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His condition sounds like thats where he should be, dont feel guilty about something that isnt your fault, my mom has been falling for 6 years now, and finally we got a diagnosis, if he is falling, and it happened when u were not there to help him, then u would never forgive yourself!!!! If u are already an emotional mess like I am, then dad needs to stay where he is, he will be watched and taken care of 24.7 and that what it sounds like he needs, nothing to feel guilty about, you are making a good decision, for your dad who it would be dangerous to leave alone, he could get hurt!!! you are a very caring daugher who is battling with yourself with guilt, and I did the same for a long time,,,,,,,,,,,,,,,,,just be there for him, visit when u can, and take care of him and yourself by keeping him safe! You will be proud in the end believe me!!!!!
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One thing that may also help you in making a decision tweetie, is remembering that dementia symptoms generally don't fade away. Generally the symptoms of dementia progress making independent living more complicated for the person who has dementia. Better to not wait for an escalation of Dad's dementia symptoms before you take care of the issue before you now. Good luck!
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Hi, tweetie1016. Not an easy choice you are facing there. On the one hand, even though your Dad has asked about his release to home status, nothing in your sharing suggests that he is not doing ok otherwise. That, alone, is a blessing if you have found such circumstances in long-term care. May caregivers yearn for safe and ethical nursing home facilities for their loves ones. Before you decide whether to allow your Dad to return to his home, or not, you may want to think some more about the in-home circumstances you have described, where your Dad has fell more than once. If it has been a recurring health and safety issue for him, what is the likelihood that it will happen again? If it is more likely than not, then independent living may pose a direct threat to your Dad's health and safety. This is not to say or mean that he won't fall anyway if he is in a nursing home, but in a nursing home staff is better equipped and trained to manage and respond to resident falls. Unless you are a nurse, or allied health professional by trade or background, once your Dad starts falling again, you are simply a devoted daughter who is exhausted and already spreading yourself way thin as a part-time caregiver who worries about your Dad's safety when you are not around to supervise him in-home. Three rehab visits in a year may not sound like much to some caregivers, yet even one visit to a rehab facility in a year is emotionally and physically draining for the patient and just as much for a family member who is the primary caregiver. Between your brother's support, your thinking about what would be the best care for your Dad at this stage of his life and declining health, and a nursing facility that seems to be the right environment for your Dad, your Dad may be in better shape than ever.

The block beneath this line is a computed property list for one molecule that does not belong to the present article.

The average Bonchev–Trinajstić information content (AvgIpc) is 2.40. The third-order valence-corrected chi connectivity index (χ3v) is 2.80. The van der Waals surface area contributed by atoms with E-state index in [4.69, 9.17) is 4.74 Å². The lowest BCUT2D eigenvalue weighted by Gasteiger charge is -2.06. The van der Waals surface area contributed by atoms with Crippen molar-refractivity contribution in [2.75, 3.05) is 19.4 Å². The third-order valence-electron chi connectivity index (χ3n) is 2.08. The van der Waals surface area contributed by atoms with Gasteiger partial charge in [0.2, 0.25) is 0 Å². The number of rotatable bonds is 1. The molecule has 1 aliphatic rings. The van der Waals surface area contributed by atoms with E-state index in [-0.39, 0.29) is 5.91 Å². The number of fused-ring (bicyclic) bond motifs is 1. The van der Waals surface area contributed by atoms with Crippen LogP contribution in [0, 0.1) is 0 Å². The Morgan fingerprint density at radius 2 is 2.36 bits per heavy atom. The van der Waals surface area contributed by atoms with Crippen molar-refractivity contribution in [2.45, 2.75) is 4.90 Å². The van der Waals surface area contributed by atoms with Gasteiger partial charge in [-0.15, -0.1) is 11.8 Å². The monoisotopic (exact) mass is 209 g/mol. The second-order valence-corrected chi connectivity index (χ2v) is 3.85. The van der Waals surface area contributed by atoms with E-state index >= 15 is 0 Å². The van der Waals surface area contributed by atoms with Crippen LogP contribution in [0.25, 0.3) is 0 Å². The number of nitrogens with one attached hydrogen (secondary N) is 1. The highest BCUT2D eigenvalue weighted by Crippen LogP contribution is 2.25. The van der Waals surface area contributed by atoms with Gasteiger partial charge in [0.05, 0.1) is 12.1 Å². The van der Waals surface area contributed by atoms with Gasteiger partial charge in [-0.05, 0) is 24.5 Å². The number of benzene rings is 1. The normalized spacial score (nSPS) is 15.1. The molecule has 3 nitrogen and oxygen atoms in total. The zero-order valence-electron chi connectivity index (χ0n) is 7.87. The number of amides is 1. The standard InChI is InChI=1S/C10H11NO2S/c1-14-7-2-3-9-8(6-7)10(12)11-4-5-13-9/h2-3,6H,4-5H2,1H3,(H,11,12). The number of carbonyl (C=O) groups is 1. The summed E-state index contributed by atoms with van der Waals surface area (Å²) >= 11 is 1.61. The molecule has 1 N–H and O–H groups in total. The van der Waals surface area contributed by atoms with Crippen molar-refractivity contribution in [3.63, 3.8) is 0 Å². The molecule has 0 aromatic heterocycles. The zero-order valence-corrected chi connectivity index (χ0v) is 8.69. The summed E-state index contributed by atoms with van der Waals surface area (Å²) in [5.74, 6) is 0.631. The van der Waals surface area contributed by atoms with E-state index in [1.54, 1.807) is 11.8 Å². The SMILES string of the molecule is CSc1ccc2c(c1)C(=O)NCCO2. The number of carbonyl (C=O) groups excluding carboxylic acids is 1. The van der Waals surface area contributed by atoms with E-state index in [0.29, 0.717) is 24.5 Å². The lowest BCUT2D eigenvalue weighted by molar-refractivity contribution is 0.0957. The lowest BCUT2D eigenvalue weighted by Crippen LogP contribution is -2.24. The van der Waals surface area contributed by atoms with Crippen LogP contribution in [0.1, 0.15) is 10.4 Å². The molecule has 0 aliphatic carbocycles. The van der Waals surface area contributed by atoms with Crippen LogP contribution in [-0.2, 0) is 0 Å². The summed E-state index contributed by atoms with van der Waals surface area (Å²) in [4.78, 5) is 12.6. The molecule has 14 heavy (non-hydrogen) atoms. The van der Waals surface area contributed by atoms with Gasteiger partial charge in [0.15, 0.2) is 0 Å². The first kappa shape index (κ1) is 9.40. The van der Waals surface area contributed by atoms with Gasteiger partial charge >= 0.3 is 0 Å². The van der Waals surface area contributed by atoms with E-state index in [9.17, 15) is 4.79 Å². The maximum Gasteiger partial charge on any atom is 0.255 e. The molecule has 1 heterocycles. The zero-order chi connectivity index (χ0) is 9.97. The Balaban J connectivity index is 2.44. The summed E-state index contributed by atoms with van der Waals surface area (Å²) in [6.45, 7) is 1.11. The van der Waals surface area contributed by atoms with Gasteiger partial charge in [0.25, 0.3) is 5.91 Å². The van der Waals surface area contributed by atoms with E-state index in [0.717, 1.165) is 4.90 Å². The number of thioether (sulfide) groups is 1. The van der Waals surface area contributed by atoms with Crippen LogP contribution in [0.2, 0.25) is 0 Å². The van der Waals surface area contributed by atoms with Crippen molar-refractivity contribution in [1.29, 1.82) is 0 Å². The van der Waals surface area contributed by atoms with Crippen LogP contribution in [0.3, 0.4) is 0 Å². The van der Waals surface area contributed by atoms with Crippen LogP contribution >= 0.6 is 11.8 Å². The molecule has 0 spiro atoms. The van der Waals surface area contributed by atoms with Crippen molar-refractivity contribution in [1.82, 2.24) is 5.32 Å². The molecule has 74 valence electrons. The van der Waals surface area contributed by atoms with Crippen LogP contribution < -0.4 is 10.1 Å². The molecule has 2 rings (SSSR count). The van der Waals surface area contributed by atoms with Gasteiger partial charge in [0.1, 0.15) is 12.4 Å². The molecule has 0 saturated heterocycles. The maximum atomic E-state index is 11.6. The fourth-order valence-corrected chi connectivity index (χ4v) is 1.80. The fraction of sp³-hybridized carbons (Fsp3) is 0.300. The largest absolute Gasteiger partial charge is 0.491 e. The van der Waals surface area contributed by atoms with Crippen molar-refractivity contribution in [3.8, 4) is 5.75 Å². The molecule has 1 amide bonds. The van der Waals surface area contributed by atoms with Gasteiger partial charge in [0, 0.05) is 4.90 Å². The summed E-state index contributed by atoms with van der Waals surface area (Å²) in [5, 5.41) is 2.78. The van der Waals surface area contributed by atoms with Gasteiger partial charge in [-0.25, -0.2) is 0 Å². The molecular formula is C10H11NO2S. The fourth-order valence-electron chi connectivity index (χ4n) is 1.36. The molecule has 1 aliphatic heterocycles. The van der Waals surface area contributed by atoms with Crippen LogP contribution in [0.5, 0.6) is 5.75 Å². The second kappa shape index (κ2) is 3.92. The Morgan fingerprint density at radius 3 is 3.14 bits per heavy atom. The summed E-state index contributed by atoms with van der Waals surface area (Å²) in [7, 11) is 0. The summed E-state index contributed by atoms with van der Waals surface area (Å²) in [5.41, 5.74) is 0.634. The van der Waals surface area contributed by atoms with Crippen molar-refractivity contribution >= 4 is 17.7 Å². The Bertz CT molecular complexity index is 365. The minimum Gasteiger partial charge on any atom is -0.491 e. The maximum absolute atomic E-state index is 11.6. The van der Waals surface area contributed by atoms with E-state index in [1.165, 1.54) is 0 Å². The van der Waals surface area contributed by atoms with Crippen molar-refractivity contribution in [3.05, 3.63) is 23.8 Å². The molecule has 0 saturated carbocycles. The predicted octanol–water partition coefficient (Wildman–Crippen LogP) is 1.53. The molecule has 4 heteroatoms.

Still, I know it is hard. It is a decision I never want to have to face, but when or if the day comes for each of us, it is clear when a caregiver has done as much as he or she possibly can. Don't repress the painful emotions you are feeling at your Dad's current situation. The only way through painful emotions is to allow ourselves to feel. Nothing wrong with crying, and I say that from my heart and personal experience. Think it through as long as you need to and time allows, then do what feels right for you and best for your Dad. May God bless you both. I know you'll do the right thing. Your careful deliberation and sharing shows that you are not about to rush into anything for yourself, or your Dad. You are both fortunate to have each other. Keep sharing. Sometimes sharing helps us to make sense of where we are and where we may need to go.